3 x 7.2k vs 2 x 10k?

Currently I have 2 36.5Gb Raptors RAID 0 + 1 250Gb Seagate Barracuda JBOD.

I backup my documents onto removable media so I'm not interested in RAID 0+1 or RAID 5.

My question is:

Would getting another 2 identical Barracudas and running all 3 in RAID0 be faster or at least on-par with the 2 10k Raptors? I aim this question specifically at the following areas:

Windows boot time, Half Life 2/Quake 4 load times. Many thanks,
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  1. Googling should yield HDTach throughput numbers for the configurations you are considering, but game loading time will be very difficult to find.

    Unfortunately you will find an increase hard drive throughput is going to give you a smaller than expected decrease in loading times.

    Typically the majority of game loading time is spent processing the data after it is read from the hard drives.

    Compare a single 750 GB Seagate to two of them in RAID 0. The sustained transfer rate jumps to 130.4 MBps but the level loading times are not that impressive. If you expect games to load twice as fast you in for a disappointment.

  2. You will gain performance, but RAID0 doesn't scale as well as you think. After 2 hard drives the performance drastically slows down. I have 2x74GB Raptors in RAID0 and get a solid read of 100MB/sec. Writes are about 95MB/sec or so. My guess is that it wouldn't be worth the money. When it comes to loading games, the hard drives are not really the limiting factor. Granted, data is loaded from the hard drive, but most of the time is the CPU decompressing the map or files. It would be better to upgrade CPU and memory to decrease load times, than hard drives. The dual 36's should be able to keep up with the CPU. Here is a benchmark of 2x74GB's. Not sure what speeds you are getting with the dual 36's.


    My System:
  3. >1 250GB Seagate Barracuda JBOD

    How are you running one drive as a JBOD? Surely it would be JASD (Just A Single Disk)? ;)

    >Would getting another 2 identical Barracudas and running all 3 in RAID0 be faster or at least on-par with the 2 10k Raptors?

    Not in the slightest. Stick with the 10k Raptors.
  4. Many RAID enabled storage controllers require that all drive be added to an array, so if you have a single drive connected it has to be added to a single drive array of some sort.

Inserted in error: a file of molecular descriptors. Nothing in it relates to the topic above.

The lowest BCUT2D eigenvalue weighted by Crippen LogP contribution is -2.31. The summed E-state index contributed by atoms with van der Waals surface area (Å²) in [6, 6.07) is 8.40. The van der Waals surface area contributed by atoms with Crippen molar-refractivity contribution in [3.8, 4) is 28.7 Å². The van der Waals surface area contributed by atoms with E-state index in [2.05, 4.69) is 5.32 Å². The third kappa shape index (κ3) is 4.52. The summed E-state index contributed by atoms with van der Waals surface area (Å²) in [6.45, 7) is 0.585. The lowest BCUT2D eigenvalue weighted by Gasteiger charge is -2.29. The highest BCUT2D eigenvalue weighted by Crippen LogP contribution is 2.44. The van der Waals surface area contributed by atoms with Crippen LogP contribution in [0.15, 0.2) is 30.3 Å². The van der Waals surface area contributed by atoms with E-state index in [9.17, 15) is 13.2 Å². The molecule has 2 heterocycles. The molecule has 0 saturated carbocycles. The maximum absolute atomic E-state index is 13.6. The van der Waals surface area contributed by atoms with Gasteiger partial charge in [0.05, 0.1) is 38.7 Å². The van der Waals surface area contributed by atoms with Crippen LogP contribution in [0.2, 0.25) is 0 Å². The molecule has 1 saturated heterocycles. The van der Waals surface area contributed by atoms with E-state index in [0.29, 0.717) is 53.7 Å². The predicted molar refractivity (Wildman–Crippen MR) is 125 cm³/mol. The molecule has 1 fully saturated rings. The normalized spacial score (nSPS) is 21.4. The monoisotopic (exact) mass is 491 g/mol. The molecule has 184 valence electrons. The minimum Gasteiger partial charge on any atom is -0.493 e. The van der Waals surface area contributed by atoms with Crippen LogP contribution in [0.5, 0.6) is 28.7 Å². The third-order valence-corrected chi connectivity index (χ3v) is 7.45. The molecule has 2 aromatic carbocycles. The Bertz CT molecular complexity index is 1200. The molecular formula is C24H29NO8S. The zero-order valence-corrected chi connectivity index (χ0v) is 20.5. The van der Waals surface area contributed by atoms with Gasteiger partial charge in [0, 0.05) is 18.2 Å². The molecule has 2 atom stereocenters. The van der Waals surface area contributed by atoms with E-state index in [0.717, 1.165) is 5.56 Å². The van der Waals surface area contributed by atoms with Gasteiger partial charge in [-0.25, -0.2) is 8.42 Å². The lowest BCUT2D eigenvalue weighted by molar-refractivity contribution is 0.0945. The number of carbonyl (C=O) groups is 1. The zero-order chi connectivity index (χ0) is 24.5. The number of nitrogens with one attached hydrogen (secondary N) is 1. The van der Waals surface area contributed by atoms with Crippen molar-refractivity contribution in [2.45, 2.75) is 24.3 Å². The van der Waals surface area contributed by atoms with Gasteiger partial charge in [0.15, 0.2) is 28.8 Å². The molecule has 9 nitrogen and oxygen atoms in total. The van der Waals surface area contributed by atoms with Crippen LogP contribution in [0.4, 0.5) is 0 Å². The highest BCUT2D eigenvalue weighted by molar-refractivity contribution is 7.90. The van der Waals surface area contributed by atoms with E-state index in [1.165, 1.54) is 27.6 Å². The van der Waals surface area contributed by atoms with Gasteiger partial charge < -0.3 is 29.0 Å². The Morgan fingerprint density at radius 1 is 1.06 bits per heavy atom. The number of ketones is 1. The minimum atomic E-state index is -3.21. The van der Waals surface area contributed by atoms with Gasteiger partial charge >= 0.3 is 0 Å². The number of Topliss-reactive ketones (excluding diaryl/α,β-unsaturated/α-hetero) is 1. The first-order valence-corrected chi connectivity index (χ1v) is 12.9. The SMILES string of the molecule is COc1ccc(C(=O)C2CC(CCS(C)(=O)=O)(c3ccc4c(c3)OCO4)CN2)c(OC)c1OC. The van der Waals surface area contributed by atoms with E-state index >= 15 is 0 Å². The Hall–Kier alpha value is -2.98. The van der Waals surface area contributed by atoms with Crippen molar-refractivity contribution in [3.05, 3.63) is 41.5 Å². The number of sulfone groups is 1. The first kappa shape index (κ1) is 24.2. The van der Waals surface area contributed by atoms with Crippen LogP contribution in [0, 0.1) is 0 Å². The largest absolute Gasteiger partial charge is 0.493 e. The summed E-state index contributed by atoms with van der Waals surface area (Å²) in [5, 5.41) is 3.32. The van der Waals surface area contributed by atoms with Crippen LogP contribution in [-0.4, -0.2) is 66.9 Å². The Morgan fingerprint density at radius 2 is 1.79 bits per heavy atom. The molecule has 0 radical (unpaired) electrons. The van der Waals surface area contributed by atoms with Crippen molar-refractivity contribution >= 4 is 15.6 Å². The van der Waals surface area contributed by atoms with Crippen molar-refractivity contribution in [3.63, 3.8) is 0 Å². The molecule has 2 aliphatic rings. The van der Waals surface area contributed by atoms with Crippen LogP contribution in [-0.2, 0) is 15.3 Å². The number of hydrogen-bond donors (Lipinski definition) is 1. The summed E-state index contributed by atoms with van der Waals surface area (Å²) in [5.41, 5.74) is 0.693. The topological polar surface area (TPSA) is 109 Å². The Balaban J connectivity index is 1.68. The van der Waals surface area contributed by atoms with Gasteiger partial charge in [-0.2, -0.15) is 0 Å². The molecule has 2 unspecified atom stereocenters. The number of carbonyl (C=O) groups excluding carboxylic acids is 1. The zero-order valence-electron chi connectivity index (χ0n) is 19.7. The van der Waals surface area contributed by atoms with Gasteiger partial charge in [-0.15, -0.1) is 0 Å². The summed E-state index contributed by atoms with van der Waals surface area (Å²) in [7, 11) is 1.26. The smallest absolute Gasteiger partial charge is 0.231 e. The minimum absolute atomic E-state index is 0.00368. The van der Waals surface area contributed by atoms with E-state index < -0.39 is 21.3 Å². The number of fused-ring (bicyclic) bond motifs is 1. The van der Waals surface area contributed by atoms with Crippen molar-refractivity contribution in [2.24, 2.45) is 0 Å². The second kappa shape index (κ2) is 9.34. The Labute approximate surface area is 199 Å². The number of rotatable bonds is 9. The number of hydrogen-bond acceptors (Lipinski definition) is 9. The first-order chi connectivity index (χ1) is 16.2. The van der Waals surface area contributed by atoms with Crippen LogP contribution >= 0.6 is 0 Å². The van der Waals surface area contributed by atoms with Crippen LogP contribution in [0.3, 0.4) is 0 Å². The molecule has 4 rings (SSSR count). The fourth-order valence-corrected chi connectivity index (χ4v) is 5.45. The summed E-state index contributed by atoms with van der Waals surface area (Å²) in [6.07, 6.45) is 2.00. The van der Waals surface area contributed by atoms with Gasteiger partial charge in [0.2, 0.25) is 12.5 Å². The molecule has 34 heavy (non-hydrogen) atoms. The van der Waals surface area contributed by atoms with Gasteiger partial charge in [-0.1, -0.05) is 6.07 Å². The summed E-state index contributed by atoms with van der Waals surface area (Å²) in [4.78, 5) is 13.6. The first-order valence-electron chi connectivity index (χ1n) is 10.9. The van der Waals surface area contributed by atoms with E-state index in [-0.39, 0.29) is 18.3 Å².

Terms vary from controller to controller but call it a single drive JBOD array or just a single drive array is common.
  5. Hi,
    Just to add a few notes to this, my motherboard is a Gigabyte GAK8NXP-Pro. This has a Silicon Image Raid 5 SATA-I controller and an nVidia SATA-II controller.

    Due to problems with the design of this motherboard and other Gigabyte nForce4 motherboards, it is impossible for me to boot from the SATA-II controller, the latest drivers do not help - I have tried using them with a fresh install of XP and they crash the PC on first boot, just as the ones which came with the motherboard do. I am forced therefore to use the SATA-I controller for whichever disk(s) I boot from.

    The raptors are attached to the SATA-I controller. They would gain little from being attached to the SATA-II controller, except for the fact that it wouldn't be a software RAID controller.

    The Seagate is attached to the SATA-II controller as it still works in Windows, although it won't allow drives to be booted from when they're connected to it. I figured I would do this to use the PCI-e bus rather than the PCI bus, which is already used by my wireless LAN, sound card and wired LAN.

    I don't think I would recommend anyone else to buy these raptors, I don't think that we home users see the greatest benefit of their fast access times.

    Ideally I'd build a new system, keep the 2 Raptors for XP and games and have 3 or more barracudas in RAID0 for overflow. I don't believe in RAID0+1, I think that you either back up properly (onto 2 media, 1 offsite) or you don't. Why entrust your data to something that spends most of its life at 7200RPM?
  6. 3 RAID0 barracuda would have the same maximum transfer speed as the 2 raptors, but raptors are faster in access times. Remember that a RAID access time will be equal to the slowest access time in the array and any RAID configuration won't reduce it, on the contrary it will slow down a bit.
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